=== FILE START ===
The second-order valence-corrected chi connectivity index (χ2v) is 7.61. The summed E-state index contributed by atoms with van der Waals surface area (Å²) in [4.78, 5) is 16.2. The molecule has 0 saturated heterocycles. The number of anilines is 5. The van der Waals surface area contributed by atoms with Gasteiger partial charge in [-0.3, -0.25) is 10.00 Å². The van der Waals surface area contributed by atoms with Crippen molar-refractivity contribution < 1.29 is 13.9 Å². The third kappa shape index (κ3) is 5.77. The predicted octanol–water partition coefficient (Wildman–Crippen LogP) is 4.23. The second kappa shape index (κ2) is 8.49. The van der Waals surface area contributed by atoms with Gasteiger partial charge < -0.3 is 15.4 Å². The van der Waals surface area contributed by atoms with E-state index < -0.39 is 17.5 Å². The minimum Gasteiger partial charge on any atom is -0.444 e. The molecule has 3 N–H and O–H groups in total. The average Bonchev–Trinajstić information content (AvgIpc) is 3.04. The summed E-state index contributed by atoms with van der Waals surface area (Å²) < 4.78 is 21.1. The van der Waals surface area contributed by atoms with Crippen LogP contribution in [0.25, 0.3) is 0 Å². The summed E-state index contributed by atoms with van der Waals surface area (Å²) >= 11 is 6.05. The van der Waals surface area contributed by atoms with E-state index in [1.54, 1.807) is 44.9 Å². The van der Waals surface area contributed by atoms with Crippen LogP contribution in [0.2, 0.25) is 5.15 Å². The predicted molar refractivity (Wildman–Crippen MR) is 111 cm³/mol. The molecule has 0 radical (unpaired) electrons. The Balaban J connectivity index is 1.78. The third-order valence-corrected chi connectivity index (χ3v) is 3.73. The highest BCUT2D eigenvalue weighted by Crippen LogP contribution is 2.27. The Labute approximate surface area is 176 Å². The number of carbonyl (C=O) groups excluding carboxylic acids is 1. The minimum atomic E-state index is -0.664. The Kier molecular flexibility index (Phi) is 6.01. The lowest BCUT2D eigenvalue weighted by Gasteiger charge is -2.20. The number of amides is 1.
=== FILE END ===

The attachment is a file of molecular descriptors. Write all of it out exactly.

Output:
The second-order valence-corrected chi connectivity index (χ2v) is 7.61. The summed E-state index contributed by atoms with van der Waals surface area (Å²) in [4.78, 5) is 16.2. The molecule has 0 saturated heterocycles. The number of anilines is 5. The van der Waals surface area contributed by atoms with Gasteiger partial charge in [-0.3, -0.25) is 10.00 Å². The van der Waals surface area contributed by atoms with Crippen molar-refractivity contribution < 1.29 is 13.9 Å². The third kappa shape index (κ3) is 5.77. The predicted octanol–water partition coefficient (Wildman–Crippen LogP) is 4.23. The second kappa shape index (κ2) is 8.49. The van der Waals surface area contributed by atoms with Gasteiger partial charge < -0.3 is 15.4 Å². The van der Waals surface area contributed by atoms with E-state index < -0.39 is 17.5 Å². The minimum Gasteiger partial charge on any atom is -0.444 e. The molecule has 3 N–H and O–H groups in total. The average Bonchev–Trinajstić information content (AvgIpc) is 3.04. The summed E-state index contributed by atoms with van der Waals surface area (Å²) < 4.78 is 21.1. The van der Waals surface area contributed by atoms with Crippen LogP contribution in [0.25, 0.3) is 0 Å². The summed E-state index contributed by atoms with van der Waals surface area (Å²) >= 11 is 6.05. The van der Waals surface area contributed by atoms with E-state index in [1.54, 1.807) is 44.9 Å². The van der Waals surface area contributed by atoms with Crippen LogP contribution in [0.2, 0.25) is 5.15 Å². The predicted molar refractivity (Wildman–Crippen MR) is 111 cm³/mol. The molecule has 0 radical (unpaired) electrons. The Balaban J connectivity index is 1.78. The third-order valence-corrected chi connectivity index (χ3v) is 3.73. The highest BCUT2D eigenvalue weighted by Crippen LogP contribution is 2.27. The Labute approximate surface area is 176 Å². The number of carbonyl (C=O) groups excluding carboxylic acids is 1. The minimum atomic E-state index is -0.664. The Kier molecular flexibility index (Phi) is 6.01. The lowest BCUT2D eigenvalue weighted by Gasteiger charge is -2.20. The number of amides is 1.